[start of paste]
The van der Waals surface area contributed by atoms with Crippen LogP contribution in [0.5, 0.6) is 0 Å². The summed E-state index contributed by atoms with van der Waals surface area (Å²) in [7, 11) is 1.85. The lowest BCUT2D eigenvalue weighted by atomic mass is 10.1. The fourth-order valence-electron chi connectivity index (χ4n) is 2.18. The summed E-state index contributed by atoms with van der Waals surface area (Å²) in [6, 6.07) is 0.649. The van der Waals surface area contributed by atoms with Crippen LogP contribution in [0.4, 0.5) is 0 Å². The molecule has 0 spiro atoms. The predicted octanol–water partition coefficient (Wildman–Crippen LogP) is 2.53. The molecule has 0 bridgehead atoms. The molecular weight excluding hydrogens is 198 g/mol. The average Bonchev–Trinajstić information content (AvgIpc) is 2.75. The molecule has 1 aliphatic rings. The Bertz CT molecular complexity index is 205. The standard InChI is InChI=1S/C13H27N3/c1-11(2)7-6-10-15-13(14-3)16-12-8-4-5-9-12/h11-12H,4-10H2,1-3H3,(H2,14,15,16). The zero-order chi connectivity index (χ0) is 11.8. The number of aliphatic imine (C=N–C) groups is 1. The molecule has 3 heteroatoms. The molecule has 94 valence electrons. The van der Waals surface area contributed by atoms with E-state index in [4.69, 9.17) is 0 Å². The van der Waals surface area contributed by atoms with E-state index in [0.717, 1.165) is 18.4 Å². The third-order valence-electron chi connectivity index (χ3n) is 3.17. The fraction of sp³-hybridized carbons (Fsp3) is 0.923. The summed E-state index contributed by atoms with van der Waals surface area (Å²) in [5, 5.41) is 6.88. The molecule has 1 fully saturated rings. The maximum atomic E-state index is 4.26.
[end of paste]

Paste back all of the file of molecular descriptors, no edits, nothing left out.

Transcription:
The van der Waals surface area contributed by atoms with Crippen LogP contribution in [0.5, 0.6) is 0 Å². The summed E-state index contributed by atoms with van der Waals surface area (Å²) in [7, 11) is 1.85. The lowest BCUT2D eigenvalue weighted by atomic mass is 10.1. The fourth-order valence-electron chi connectivity index (χ4n) is 2.18. The summed E-state index contributed by atoms with van der Waals surface area (Å²) in [6, 6.07) is 0.649. The van der Waals surface area contributed by atoms with Crippen LogP contribution in [0.4, 0.5) is 0 Å². The molecule has 0 spiro atoms. The predicted octanol–water partition coefficient (Wildman–Crippen LogP) is 2.53. The molecule has 0 bridgehead atoms. The molecular weight excluding hydrogens is 198 g/mol. The average Bonchev–Trinajstić information content (AvgIpc) is 2.75. The molecule has 1 aliphatic rings. The Bertz CT molecular complexity index is 205. The standard InChI is InChI=1S/C13H27N3/c1-11(2)7-6-10-15-13(14-3)16-12-8-4-5-9-12/h11-12H,4-10H2,1-3H3,(H2,14,15,16). The zero-order chi connectivity index (χ0) is 11.8. The number of aliphatic imine (C=N–C) groups is 1. The molecule has 3 heteroatoms. The molecule has 94 valence electrons. The van der Waals surface area contributed by atoms with E-state index in [4.69, 9.17) is 0 Å². The van der Waals surface area contributed by atoms with E-state index in [0.717, 1.165) is 18.4 Å². The third-order valence-electron chi connectivity index (χ3n) is 3.17. The fraction of sp³-hybridized carbons (Fsp3) is 0.923. The summed E-state index contributed by atoms with van der Waals surface area (Å²) in [5, 5.41) is 6.88. The molecule has 1 fully saturated rings. The maximum atomic E-state index is 4.26.